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Prison officer's harassment claims fail before 7th Circuit

The Court of Appeals for the 7th Circuit ruled in favor of the state of Indiana in a case that provides an overview of employment discrimination law. The plaintiff in the case alleged that she had been discriminated against based on her gender and national origin while she worked for the Indiana Department of Corrections. She also alleged that her working conditions constituted a hostile work environment.

The plaintiff, a U.S. citizen of French origin, began working for the Department of Corrections in 2008. She gained status as a permanent employee in May 2009. In April 2011, she was sexually harassed by an inmate and requested leave under the Family Medical Leave Act. While on leave, she filed notice and terminated her employment.

The woman claimed that she had been subjected to sexually offensive remarks during training and that the training officer ceased training her when she complained. She claimed that she had experienced three specific instances of discriminatory adverse employment action. She said she was denied training, evaluated unfairly and denied a request for transfer to a different prison. The court concluded that her claims of disparate treatment must fail because the employment actions referenced could not be deemed adverse based on the offered proof.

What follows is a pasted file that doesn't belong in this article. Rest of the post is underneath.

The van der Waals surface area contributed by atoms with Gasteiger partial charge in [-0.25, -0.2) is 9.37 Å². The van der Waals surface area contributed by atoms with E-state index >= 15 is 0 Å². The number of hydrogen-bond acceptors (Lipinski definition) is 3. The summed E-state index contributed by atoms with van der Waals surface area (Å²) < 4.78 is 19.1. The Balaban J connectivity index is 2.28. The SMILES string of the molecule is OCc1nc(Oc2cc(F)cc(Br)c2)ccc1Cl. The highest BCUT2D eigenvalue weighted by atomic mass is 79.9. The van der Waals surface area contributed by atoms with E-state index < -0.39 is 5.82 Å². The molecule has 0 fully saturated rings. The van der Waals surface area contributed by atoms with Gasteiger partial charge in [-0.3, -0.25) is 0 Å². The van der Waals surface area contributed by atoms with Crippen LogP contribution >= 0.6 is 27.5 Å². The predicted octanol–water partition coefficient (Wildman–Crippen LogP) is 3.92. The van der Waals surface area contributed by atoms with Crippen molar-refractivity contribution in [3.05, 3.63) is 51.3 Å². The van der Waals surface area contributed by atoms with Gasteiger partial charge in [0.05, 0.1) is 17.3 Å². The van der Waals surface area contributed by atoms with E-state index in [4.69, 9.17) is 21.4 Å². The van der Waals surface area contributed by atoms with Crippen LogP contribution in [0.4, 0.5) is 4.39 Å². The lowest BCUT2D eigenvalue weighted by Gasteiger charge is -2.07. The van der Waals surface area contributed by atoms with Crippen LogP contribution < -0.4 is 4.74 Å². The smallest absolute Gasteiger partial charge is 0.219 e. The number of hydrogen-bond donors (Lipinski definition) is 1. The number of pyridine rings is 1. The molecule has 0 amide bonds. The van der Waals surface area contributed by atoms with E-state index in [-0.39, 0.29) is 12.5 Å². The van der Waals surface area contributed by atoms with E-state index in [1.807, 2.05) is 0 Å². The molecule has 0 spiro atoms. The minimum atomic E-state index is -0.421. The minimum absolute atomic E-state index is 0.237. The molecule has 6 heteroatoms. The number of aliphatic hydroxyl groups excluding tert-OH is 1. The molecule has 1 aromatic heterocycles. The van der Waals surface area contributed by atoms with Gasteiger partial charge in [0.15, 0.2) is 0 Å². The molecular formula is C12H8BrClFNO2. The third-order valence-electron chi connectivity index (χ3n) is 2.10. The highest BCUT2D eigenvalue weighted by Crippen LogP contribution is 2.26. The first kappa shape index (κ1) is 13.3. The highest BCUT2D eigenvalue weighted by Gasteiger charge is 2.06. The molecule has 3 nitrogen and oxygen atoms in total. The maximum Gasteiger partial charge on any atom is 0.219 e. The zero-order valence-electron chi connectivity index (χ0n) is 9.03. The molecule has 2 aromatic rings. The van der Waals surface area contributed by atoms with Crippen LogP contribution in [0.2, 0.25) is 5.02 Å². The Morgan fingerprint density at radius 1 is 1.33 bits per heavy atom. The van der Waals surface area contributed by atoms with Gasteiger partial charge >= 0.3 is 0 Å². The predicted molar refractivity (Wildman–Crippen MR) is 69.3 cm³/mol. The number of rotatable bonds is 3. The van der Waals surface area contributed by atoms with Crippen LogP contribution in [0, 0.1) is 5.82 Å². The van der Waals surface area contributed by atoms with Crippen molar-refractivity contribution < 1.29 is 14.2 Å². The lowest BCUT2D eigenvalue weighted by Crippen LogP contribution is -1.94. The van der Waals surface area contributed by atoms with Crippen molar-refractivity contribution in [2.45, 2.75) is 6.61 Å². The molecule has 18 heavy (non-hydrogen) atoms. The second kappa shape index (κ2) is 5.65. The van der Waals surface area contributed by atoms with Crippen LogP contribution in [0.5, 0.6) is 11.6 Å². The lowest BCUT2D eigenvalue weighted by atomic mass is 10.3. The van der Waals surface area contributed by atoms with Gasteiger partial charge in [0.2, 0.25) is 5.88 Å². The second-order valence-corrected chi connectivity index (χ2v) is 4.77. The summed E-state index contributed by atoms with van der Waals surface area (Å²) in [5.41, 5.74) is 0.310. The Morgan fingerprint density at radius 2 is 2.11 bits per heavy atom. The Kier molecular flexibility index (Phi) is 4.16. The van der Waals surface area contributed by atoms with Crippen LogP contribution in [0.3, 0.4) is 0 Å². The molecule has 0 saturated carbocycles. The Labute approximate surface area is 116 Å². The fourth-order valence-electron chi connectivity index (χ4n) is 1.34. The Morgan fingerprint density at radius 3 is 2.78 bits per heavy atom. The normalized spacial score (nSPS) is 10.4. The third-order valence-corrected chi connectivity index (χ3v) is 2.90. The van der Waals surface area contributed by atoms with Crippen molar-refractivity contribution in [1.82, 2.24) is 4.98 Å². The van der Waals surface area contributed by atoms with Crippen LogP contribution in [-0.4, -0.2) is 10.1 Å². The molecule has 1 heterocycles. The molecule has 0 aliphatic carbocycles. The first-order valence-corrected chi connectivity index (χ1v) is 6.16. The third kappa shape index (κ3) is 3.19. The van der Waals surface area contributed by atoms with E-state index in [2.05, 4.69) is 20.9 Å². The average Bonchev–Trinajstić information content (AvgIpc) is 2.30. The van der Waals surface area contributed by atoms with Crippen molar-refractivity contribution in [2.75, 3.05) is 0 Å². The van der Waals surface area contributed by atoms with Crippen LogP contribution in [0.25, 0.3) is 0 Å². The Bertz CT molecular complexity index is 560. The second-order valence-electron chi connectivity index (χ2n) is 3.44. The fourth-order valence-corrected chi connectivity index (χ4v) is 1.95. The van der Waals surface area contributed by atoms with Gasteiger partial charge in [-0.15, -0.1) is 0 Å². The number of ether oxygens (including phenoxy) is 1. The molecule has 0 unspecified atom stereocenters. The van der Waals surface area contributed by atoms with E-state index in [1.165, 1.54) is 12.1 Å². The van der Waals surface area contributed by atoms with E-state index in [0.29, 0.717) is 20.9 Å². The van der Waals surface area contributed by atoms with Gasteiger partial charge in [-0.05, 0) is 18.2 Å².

The court granted summary judgment for the state on the hostile environment claims as well. The plaintiff alleged harassment only on the part of her coworkers, and an employer is liable for such conduct only if it is negligent in responding to the harassment; the harassment quickly stopped after each complaint.

In a gender discrimination case like this one, a plaintiff may be defeated on summary judgment if the pleadings and evidence are insufficient to support any claims. An employment law attorney could help a plaintiff gather and organize testimony and documentary evidence or otherwise prepare the case for trial.

Source: The National Law Review, "7th Circuit affirms Plaintiff Failed to Show Adverse Employment Action - Recent Development in the Courts", August 11, 2014

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